Drum ring [Barabannoe koltso] — brass, about 1/8 inch thick and about 7/8 inch across, fixed to a small white or black (depending on the color of the accouterments) strap, the end of which is fitted between the shell and the top hoop, so that the ring lies on the shell and is next to the right side of the drum sling. This ring goes on the hook of the drummer’s sword-belt. (Illus. 68.)

b.) Fife case [fleitnyi futlyar] for Caucasus troops — a case made of yellow brass, shaped like a flattened cylinder, 7 inches long without the cover and 7 7/8 inches long with it, with end about 2 5/8 inches wide in their longer aspect and about 1 3/4 inches in the shorter. The edges of the rims of both ends and of the lower edge of the cover are raised fillets. On the smooth front face of the case — 1/2 inch from the lower edge of the cover and equidistant from both sides — a round plate is soldered, made of the same brass, embossed with the coat of arms, 2 5/8 inches in diameter with an edge that also is raised and rounded. On the opposite face of the case, 1/4 inch below the edge of the cover, and on the cover itself 1/2 inch from the upper end of the case, are soldered and riveted [c zaklepom naskvoz] small, flat, oblong, ear-like brackets [ushki] made from thick brass wire, projecting 1/4 inch from the back of the case and a little over 1 3/4 inches wide. Inside the case is a piece of wood of the same dimensions as the case, with two hollow spaces into which fit the separated parts of the fife. The case is carried on a Russian leather strap, waxed and blackened, one end of which is turned back and sewn together to form a loop that goes around the waistbelt. The other end is put through the brackets of the case and likewise turned back underneath to fasten to a leather button sewn on the top loop. This strap is 1 3/4 inches wide and freely fits through the brackets. Its length must be about 19 1/4 inches so that when it is buttoned up it is as long as the frog for the sword [tesak]. This strap is also fastened below to a button on the frog by means of a special black, leather loop fitted around it between the brackets of the case. The cover, when taken off the case, must move freely up along the strap on its bracket so that the fife can be put into the case. (Illus. 69 and 70.)

c.) Water flask [vodonosnaya flyaga] — on the convex face of the water flask, right at the bend of the bottom end and equidistant from both sides, a small, flat, iron bracket is soldered and riveted, spaced about 1/4 inch from the face and about 1 1/3 inches wide. On the sides above are two iron knobs: one — right on the weld of the flask, and the other — on the opposite side. The heads of both are a little below the top end of the flask. The bases of the knobs must be about 1/3 inch high and not less than 1/4 inch across, for strength; the heads, though, are about 5/8 inch across. On the cap of the flask, instead of the tin bracket that used to be on top, an oblong bracket is soldered on the side right on the weld, made from thick wire, similar to the handles of a tea cup, and only so wide that when the cap is on the flask it does not project beyond the flask’s back face.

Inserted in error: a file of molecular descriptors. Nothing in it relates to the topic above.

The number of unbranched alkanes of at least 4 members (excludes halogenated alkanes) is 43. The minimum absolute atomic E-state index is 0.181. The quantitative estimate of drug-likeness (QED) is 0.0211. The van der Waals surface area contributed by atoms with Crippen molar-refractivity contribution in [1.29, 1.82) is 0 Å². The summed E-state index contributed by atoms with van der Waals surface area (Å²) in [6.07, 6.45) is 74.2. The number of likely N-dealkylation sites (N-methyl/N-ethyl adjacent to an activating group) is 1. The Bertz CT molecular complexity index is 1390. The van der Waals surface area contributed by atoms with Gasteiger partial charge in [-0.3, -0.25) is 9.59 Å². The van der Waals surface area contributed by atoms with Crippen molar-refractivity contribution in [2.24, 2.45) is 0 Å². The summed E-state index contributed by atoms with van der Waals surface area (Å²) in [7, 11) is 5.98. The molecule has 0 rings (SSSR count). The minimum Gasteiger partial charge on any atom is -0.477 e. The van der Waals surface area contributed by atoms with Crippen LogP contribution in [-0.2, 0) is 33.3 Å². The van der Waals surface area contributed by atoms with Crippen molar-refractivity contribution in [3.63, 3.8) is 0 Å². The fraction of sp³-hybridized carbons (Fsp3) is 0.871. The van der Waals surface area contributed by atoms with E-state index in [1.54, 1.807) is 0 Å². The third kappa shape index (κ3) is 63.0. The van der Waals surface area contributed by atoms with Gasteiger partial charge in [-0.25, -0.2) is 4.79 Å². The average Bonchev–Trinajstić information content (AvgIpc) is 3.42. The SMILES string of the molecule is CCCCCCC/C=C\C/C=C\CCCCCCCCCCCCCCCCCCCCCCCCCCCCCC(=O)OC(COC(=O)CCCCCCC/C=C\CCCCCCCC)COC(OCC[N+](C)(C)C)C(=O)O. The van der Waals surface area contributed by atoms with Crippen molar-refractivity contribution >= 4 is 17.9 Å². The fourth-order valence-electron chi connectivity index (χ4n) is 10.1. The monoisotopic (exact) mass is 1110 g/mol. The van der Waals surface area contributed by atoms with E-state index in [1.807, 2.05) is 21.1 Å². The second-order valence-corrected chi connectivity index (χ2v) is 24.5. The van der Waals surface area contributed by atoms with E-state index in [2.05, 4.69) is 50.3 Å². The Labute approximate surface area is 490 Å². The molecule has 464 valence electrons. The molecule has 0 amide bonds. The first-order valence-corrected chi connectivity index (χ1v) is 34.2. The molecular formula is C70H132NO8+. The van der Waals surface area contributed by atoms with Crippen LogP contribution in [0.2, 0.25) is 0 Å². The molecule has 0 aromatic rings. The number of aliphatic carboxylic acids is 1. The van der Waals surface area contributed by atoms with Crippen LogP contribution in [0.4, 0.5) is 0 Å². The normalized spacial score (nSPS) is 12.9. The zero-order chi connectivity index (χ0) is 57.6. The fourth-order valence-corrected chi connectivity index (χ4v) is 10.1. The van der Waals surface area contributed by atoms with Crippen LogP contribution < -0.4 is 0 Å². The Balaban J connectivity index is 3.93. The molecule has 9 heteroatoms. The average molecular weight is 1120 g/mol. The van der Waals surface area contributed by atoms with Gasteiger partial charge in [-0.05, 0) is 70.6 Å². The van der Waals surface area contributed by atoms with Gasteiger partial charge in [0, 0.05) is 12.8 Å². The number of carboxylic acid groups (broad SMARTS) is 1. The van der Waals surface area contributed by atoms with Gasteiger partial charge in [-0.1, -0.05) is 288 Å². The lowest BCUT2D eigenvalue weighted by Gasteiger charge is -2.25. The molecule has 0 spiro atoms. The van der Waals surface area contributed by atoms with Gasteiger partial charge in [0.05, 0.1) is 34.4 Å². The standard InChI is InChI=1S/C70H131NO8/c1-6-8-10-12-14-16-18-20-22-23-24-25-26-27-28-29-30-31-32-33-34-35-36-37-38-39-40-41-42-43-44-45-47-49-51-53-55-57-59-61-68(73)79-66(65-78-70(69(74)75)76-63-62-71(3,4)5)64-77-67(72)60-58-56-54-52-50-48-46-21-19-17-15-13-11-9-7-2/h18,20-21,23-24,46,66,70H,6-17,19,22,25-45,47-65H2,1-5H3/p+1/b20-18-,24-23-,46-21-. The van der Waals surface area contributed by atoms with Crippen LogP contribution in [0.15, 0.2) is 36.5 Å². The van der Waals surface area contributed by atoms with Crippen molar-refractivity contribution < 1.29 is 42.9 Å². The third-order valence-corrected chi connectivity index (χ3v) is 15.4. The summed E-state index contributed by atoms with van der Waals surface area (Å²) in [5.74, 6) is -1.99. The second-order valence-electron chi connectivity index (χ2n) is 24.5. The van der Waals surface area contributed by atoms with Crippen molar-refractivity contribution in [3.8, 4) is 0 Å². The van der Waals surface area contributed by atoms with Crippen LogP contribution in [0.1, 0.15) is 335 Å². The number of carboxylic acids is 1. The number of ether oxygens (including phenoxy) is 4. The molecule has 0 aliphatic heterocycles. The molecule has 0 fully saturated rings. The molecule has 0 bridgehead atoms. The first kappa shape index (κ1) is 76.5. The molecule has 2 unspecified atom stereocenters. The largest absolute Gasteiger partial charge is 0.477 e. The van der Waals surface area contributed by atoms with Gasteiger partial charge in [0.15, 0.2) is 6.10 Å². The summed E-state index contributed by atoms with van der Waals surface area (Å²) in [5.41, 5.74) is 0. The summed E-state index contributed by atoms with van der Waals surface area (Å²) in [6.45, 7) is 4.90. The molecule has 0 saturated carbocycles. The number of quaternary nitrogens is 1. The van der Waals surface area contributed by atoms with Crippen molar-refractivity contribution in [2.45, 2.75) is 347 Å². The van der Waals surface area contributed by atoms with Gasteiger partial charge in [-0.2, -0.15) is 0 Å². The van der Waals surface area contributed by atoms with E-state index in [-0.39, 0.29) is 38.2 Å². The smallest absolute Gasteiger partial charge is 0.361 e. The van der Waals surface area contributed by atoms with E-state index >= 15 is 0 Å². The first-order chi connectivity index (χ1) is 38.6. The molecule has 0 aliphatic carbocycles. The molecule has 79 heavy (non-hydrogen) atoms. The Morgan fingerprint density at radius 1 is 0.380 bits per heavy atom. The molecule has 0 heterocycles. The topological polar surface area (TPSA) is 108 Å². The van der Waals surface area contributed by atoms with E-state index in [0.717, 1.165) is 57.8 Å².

Flask strap [Flyazhnyi remen] — 7/8 inch wide and 18 3/8 inches long. Its ends are rounded, and about 5/8 inch from the lower edge somewhat long slits are cut, rounded at the bottom, of the right size to button onto the knobs on the sides of the flask. For greater strength, these ends are reinforced for about 1 3/4 inches with additional leather, stitched around the slit and along the edges. The previous strap for the flask cap is replaced by a small strap 1/2 inch wide. One end of this strap is folded and sewn underneath itself to form a loop through which the large flask strap can freely pass. About 1/2 inch from its other end a long slit is cut for fastening to a leather button sewn on lower down. The strap is about 11 3/8 inches long from the top of the folded-back loop to the other end. The cap and its narrow strap are put on the flask so that the bracket is in back, and the end of the strap with the cut slit is passed through this bracket, then fastened to the button. The loop of the small strap’s other end has the large flask strap put through it, and the large strap’s ends are buttoned to the flask’s side knobs. The strap on the knapsack’s cover for holding the flask is sewn on lower down than previously, about 3 1/2 inches from the cover’s lower edge. To fasten the flask to the knapsack, the former’s large strap is put through the small loop on top of the knapsack cover and held by the strap on the cover, which strap goes through the lower bracket of the flask and then the lower small loop of the knapsack cover to fasten, as previously, to the middle buckle. Both straps lie under the flask when it is held in this way. When the flask is taken off, then the large strap can serve as a handle to carry it, just as before. The flask straps, black for all infantry, may be made from the current ones. (Illus. 71.)